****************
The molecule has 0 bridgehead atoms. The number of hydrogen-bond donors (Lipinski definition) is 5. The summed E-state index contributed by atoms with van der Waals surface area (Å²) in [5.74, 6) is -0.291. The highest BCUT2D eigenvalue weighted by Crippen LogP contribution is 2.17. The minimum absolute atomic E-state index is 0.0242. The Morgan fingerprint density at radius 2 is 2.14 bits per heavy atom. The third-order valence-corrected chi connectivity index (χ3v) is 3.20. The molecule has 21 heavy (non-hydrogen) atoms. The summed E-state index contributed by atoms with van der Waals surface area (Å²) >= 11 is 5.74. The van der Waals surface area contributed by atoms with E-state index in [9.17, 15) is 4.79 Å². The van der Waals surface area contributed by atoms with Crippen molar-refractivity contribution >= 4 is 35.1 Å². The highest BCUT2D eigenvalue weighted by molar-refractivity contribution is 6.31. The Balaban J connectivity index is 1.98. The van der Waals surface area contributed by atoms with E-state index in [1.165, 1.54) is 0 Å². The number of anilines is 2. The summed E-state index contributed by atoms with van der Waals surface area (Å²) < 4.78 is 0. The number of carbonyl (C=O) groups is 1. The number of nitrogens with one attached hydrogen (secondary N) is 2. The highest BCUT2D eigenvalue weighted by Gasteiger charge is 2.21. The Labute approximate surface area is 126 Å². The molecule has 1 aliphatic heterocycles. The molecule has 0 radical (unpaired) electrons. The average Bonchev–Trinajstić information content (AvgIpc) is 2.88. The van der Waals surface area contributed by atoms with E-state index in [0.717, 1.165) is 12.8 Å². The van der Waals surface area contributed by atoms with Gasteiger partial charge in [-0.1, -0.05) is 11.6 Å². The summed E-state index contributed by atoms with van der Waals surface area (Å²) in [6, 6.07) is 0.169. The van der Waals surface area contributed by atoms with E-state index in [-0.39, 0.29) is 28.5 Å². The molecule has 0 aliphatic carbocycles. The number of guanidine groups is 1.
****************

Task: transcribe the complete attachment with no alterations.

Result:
The molecule has 0 bridgehead atoms. The number of hydrogen-bond donors (Lipinski definition) is 5. The summed E-state index contributed by atoms with van der Waals surface area (Å²) in [5.74, 6) is -0.291. The highest BCUT2D eigenvalue weighted by Crippen LogP contribution is 2.17. The minimum absolute atomic E-state index is 0.0242. The Morgan fingerprint density at radius 2 is 2.14 bits per heavy atom. The third-order valence-corrected chi connectivity index (χ3v) is 3.20. The molecule has 21 heavy (non-hydrogen) atoms. The summed E-state index contributed by atoms with van der Waals surface area (Å²) >= 11 is 5.74. The van der Waals surface area contributed by atoms with E-state index in [9.17, 15) is 4.79 Å². The van der Waals surface area contributed by atoms with Crippen molar-refractivity contribution >= 4 is 35.1 Å². The highest BCUT2D eigenvalue weighted by molar-refractivity contribution is 6.31. The Balaban J connectivity index is 1.98. The van der Waals surface area contributed by atoms with E-state index in [1.165, 1.54) is 0 Å². The number of anilines is 2. The summed E-state index contributed by atoms with van der Waals surface area (Å²) < 4.78 is 0. The number of carbonyl (C=O) groups is 1. The number of nitrogens with one attached hydrogen (secondary N) is 2. The highest BCUT2D eigenvalue weighted by Gasteiger charge is 2.21. The Labute approximate surface area is 126 Å². The molecule has 1 aliphatic heterocycles. The molecule has 0 radical (unpaired) electrons. The average Bonchev–Trinajstić information content (AvgIpc) is 2.88. The van der Waals surface area contributed by atoms with E-state index in [0.717, 1.165) is 12.8 Å². The van der Waals surface area contributed by atoms with Gasteiger partial charge in [-0.1, -0.05) is 11.6 Å². The summed E-state index contributed by atoms with van der Waals surface area (Å²) in [6, 6.07) is 0.169. The van der Waals surface area contributed by atoms with E-state index in [-0.39, 0.29) is 28.5 Å². The molecule has 0 aliphatic carbocycles. The number of guanidine groups is 1.